Our first competition was the Mount Diablo 50-Mile Ride. We went into the first vet check in 60th place, but Rio recovered his normal pulse and respiration so fast, that we left in 15th place. During that ride, I discovered that Rio hated to have horses ahead of him and wasn’t satisfied until he was in front. But it was his fast recoveries at our scheduled stops that gave us a win. It was a big eye opener!
TTR: Was there a reason for his fast recoveries?
Hart: Yes. Later, I learned that his heart was an amazing organ, averaging 94 percent efficiency, as opposed to the 75 to 78 percent efficiency that horses normally have. It pumped more oxygen to his muscles and cleared lactic acid faster, which allowed him to recover from exertion much more quickly.
That first year, we won four of five rides leading to the Tevis, then we won the Tevis Cup. Rio absolutely knew when he won, and he wanted to win. Throughout his life, he had a wonderful sense of humor and loved to play tricks on us. He had a twinkle in his eyes when he sauntered into a cow pond (with my partner, Judith, onboard) then lay down!
TTR: You must have many special memories of Rio.
Hart: So many. Once at a Linda Tellington-Jones’ TTeam clinic, Penelope Smith, an animal communicator, “talked” with Rio. He’d been eating, but stopped when she approached. She didn’t know his story, but I’d requested that she ask him if his feet ever hurt. She said that he told her, “No, never. You could cut my feet off, and I’d still want to race. Becky and I are a team, and together we can accomplish anything.”
Rio raced until he was 21, then he became my lesson horse. He had a great life. He was 27 when he died of lymphoma.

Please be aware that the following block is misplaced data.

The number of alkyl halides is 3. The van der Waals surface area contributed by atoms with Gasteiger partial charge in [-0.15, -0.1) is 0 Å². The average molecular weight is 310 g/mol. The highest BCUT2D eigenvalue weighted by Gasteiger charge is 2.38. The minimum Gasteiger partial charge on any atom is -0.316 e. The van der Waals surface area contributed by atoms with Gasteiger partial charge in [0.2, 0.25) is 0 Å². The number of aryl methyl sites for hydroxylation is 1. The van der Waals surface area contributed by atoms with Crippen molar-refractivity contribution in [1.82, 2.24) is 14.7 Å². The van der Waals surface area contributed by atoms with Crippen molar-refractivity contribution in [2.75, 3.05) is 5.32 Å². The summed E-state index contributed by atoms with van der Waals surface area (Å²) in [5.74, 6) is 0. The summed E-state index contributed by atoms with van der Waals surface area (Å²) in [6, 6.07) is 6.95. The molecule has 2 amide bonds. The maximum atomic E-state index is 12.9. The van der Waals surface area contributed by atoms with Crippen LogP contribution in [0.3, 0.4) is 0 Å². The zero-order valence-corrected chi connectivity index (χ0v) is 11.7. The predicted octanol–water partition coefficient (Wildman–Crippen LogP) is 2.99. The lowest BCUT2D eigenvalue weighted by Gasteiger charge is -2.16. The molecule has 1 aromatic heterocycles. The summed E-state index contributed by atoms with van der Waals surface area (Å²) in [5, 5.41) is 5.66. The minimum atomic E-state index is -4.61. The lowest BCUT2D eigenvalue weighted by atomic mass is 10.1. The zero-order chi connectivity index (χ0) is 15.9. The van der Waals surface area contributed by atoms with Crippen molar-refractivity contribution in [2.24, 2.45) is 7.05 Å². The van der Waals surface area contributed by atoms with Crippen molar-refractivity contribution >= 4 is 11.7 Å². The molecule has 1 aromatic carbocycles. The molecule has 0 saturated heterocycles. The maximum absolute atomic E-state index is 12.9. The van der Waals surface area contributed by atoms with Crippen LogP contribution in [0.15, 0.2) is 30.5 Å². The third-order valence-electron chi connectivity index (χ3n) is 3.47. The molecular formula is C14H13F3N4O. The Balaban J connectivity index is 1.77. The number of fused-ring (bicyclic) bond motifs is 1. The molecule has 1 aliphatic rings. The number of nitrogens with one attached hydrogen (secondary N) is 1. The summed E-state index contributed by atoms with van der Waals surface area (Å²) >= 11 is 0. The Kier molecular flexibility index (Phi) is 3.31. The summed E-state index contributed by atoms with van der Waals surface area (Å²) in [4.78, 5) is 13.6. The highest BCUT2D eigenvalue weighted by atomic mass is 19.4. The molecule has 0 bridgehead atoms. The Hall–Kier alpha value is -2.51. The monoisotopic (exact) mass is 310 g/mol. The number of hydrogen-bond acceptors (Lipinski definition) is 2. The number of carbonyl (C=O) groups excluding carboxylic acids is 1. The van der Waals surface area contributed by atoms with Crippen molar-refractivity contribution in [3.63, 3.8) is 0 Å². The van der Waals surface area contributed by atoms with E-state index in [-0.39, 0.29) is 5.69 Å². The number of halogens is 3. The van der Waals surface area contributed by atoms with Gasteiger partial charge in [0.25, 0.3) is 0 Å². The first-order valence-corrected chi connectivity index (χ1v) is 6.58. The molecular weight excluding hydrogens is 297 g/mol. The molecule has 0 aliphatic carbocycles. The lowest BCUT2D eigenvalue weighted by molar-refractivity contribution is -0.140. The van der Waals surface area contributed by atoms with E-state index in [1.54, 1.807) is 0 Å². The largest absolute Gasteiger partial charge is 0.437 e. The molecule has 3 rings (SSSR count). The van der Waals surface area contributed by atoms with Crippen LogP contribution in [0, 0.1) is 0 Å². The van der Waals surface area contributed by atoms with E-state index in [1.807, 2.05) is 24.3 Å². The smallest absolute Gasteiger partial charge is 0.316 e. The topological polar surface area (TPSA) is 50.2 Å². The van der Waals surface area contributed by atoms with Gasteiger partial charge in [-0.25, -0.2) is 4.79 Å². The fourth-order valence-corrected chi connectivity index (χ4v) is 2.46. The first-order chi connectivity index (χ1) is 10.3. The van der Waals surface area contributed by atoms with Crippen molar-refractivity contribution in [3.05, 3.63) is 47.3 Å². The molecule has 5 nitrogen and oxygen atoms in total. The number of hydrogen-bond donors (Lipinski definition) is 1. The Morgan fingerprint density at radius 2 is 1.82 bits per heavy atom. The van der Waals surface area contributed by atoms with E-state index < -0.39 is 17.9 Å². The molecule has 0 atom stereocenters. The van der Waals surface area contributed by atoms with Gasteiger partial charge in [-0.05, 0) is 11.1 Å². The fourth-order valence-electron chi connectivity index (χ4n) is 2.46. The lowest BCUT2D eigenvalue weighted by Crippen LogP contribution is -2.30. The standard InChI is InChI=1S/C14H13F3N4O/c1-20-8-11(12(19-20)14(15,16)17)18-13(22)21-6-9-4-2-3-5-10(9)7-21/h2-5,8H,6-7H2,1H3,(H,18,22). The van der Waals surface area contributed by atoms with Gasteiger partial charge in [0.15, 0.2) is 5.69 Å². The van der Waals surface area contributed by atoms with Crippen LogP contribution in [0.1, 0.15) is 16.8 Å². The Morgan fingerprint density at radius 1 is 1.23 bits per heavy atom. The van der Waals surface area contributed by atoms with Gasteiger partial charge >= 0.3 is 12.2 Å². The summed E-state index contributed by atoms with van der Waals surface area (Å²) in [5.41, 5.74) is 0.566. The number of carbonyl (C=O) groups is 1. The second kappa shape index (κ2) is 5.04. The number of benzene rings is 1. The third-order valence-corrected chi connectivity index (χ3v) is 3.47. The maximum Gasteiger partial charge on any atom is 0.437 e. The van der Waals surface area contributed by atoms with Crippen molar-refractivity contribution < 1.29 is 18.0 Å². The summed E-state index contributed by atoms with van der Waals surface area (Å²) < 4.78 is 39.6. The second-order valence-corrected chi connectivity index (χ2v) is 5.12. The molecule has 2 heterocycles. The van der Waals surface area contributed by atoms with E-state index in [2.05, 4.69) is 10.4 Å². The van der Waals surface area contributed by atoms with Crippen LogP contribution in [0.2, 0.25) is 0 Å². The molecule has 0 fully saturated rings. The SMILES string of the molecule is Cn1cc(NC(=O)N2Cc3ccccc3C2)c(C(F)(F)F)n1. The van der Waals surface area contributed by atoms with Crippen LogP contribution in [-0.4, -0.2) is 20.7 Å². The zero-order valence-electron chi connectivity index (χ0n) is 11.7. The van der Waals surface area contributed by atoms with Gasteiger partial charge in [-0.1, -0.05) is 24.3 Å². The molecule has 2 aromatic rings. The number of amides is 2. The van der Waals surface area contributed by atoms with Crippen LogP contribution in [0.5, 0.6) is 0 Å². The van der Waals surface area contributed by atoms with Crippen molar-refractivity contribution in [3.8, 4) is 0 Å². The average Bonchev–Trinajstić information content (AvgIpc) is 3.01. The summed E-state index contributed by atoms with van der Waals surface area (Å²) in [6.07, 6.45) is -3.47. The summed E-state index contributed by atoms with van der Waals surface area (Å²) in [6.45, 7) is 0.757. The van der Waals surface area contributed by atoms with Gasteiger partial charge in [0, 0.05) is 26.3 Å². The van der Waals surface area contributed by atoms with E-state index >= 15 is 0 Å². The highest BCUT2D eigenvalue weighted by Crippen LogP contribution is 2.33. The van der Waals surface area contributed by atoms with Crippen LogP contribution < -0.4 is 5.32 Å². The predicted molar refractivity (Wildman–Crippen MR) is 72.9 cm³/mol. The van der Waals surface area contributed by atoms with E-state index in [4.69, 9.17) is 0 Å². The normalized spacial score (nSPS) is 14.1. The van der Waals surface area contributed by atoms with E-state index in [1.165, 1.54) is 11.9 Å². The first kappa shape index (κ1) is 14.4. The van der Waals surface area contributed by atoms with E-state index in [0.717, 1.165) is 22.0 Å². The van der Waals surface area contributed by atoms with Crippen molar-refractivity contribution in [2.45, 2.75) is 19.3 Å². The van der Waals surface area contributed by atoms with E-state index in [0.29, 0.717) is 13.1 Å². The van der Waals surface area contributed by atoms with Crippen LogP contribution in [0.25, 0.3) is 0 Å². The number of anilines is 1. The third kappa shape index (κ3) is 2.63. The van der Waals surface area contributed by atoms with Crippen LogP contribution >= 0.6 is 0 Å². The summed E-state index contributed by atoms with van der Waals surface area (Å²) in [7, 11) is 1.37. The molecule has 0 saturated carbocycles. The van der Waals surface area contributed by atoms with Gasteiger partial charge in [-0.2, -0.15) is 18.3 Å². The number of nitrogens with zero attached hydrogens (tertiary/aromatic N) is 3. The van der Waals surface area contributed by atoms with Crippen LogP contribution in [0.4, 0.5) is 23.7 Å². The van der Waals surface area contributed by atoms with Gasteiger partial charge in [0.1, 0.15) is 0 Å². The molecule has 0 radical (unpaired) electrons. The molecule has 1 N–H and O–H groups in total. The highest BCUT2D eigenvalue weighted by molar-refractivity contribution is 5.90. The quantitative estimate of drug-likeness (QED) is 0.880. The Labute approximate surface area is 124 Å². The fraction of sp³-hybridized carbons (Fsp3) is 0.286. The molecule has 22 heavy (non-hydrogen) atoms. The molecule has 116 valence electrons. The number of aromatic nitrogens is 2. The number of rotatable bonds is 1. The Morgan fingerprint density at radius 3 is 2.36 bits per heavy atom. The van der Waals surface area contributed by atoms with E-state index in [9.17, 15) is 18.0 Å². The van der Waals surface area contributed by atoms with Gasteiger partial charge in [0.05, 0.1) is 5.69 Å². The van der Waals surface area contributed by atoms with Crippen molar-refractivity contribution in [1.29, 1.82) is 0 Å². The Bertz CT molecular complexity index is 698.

TTR: What qualities do you most value in your horses?
Hart: A good mind; excellent conformation; the heart and desire to win; and good pulse-and-respiration recovery times – which may be genetic, but can improve with conditioning. All of these qualities are important in a pleasure horse, too. Whatever you want to do, your horse should do it with enthusiasm and vigor. We all should ride horses that we enjoy.
TTR: Describe a typical trail ride when your goal is to condition your horse.
Hart: To warm up, I always start with a 15 to 20 minute walk, combined with leg yields and half-halts to get my horse supple. Three times a week, I ride five to eight miles, depending on my horse’s level of fitness, his age, and the terrain. I walk and trot, rarely cantering. Downhill, I walk or, if it’s really steep, I get off and lead.
As my horse becomes fit, I’ll ride 8 to 14 miles, with one 20-mile ride per week, keeping in mind that horses aren’t ready, physically or mentally, for an intense training program until they’re 8 years old.
TTR: What’s your favorite ride?
Hart: The Swanton Trail in the Santa Cruz Mountains of California. We ride amongst giant redwoods and along the coast. It’s fantastic!
TTR: What was your most challenging endurance ride?